Agriculture Under Secretary for Farm and Foreign Agriculture Service (FFAS) Michael Scuse (left) speaks to farmers about the drought conditions being felt across the country.
This is the final post of a Microloan Success feature series on the USDA blog. To see previous blogs, go to the Microloan Success feature series.
I’ve got one of the best jobs in the country, hands down. As Under Secretary for the Farm and Foreign Agricultural Services, I get to meet with – and talk to – farmers and ranchers across America every day. These hard working men and women, and their families are the backbone of U.S. agriculture. Their dedication and commitment inspire me.
It’s an honor to be able to service these agricultural heroes through the programs we offer at the Farm Service Agency (FSA). When severe weather devastates our nation’s cropland, FSA is there helping producers recover. Read more »
Streamflow in the West consists largely of accumulated mountain snow that melts and flows into streams as temperatures warm. (NRCS photo)
March storms increased snowpack in the northern half of the West but didn’t provide much relief for the dry southern half, according to data from the U.S. Department of Agriculture’s National Water and Climate Center (NWCC) in its April 2014 water supply forecast.
According to the Natural Resources Conservation Service (NRCS), most of Idaho, Montana, Wyoming, and northern parts of Colorado and Utah are expected to have near normal or above normal water supplies, according to the forecast. Far below normal streamflow is expected for southern Oregon, California, Arizona, New Mexico, southern Utah and western Nevada. Read more »
An owl seems to plead for help after getting stuck in a vault toilet. A movement to save birds from serious injury and death garnered a Wings Across the Americas Award for the Teton Raptor Center of Jackson Hole, Wyo., and employees from several national forests. (Photo courtesy Teton Raptor Center)
Small owls, such as western screech and northern saw whet owls, weigh between 3 and 7 ounces, or about the same weight as a small cell phone or a deck of cards.
They prefer dark, narrow spaces for nesting and roosting, which is why they are called cavity birds. Their habitat preferences make them prone to using man-made features, such as open pipes, that mimic their natural nesting and roosting cavities. But on some public lands, that natural act of finding habitat in ventilation pipes has led to their death. Read more »
A favorite U.S. Forest Service book for kids is “Why Would Anyone Cut a Tree Down?” which explains to children that, yes, there are reasons to cut trees. (U.S. Forest Service)
The U.S. Government Bookstore, the place where you can buy the 2014 Counterterrorism Calendar for $20 or a loose-leaf copy of the Export Administration Regulation 2013 edition for $199, released its list of best-selling publications for 2013 that includes several items published by the U.S. Department of Agriculture.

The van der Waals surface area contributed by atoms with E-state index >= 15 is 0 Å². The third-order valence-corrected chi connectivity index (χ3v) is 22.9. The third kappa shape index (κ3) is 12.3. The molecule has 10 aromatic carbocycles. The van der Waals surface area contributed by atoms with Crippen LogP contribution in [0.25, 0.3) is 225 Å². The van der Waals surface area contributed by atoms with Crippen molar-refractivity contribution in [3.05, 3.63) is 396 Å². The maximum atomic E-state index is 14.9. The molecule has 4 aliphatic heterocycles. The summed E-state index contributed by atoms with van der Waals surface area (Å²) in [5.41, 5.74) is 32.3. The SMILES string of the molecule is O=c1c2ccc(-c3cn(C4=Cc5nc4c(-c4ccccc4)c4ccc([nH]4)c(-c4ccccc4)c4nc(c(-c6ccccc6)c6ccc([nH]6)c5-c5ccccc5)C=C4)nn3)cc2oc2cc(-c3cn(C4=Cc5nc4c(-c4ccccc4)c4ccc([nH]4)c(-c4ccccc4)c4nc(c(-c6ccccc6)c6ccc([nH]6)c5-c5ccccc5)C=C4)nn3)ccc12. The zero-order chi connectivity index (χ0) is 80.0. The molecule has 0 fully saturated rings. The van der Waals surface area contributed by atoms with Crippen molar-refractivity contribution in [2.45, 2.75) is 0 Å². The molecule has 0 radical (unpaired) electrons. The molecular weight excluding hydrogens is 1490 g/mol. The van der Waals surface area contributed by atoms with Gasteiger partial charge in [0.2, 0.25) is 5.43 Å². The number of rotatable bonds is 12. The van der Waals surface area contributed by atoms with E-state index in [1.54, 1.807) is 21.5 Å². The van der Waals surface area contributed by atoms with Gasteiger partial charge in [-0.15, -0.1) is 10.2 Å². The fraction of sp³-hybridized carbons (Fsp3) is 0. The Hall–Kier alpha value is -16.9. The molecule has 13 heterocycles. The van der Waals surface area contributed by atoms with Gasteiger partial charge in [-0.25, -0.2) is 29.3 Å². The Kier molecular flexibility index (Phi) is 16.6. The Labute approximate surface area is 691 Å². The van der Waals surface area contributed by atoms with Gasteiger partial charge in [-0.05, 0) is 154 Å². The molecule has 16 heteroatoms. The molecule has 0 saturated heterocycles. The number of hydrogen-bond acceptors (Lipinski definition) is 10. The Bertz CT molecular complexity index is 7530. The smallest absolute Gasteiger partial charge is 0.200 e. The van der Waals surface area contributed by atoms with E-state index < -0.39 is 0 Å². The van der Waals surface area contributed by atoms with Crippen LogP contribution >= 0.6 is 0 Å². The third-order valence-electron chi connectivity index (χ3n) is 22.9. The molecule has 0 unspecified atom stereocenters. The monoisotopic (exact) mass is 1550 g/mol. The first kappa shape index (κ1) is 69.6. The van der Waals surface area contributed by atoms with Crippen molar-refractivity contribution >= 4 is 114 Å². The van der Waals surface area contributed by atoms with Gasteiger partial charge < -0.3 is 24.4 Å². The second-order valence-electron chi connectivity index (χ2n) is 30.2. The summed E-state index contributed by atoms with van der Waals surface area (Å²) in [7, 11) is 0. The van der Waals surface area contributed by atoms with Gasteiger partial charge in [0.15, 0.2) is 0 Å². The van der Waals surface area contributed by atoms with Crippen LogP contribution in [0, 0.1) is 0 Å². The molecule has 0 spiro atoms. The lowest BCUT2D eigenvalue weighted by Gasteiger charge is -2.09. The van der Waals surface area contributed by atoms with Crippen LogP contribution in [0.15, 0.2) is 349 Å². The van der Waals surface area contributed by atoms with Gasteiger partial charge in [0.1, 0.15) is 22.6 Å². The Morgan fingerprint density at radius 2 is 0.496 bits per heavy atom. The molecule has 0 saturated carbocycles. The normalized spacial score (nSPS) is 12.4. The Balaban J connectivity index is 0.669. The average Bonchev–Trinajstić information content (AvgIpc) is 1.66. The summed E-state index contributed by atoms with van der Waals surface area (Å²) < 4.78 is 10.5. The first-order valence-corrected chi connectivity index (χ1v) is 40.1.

“Why Would Anyone Cut A Tree Down?” is written by Roberta Burzynski, who works in the U.S. Forest Service’s Northeastern Area State and Private Forestry unit. The book shows children the life cycle of trees and how trees are a renewable resource. The 41-page book with 28 full-color illustrations can be used by parents and teachers along with online activities and lessons. Colorfully illustrated by Juliette Watts, the $10 book is ideal for parents, teachers and children. Burzynski also wrote the popular “Woodsy Owl’s ABCs” that is meant to be read by an adult to children. Read more »
Beginning farmer Ann Whitehead on her 100 acres of agricultural land near Wellsville, Mo. NRCS photo.
When Ann Whitehead acquired 100 acres of agricultural land near Wellsville, Mo., it gave her the opportunity to fulfill her dream of raising cattle. Since then she has been taking advantage of technical and financial assistance from USDA’s Natural Resources Conservation Service (NRCS) to ensure that the land will be productive for future generations of people who might share her dream.
“I grew up on a farm, but I was more in charge of the chickens,” Whitehead said. “Raising cattle is something I always wanted to do, so I told my kids ‘I’m not getting any younger, and I’m going to do it.’”
Whitehead took advantage of the Environmental Quality Incentives Program (EQIP) that provides funding for beginning farmers, ranchers and forest landowners associated with planning and implementing conservation measures. Read more »
USDA Agricultural Outlook Forum: The Changing Face of Agriculture logo
This post is part of the Science Tuesday feature series on the USDA blog. Check back each week as we showcase stories and news from USDA’s rich science and research portfolio.
Say it: nanotechnology.
The word alone sounds intriguing, futuristic. But what is nanotechnology?
In simple terms, nanotechnology is understanding and controlling matter on a molecular scale—at dimensions between approximately 1 and 100 nanometers. Read more »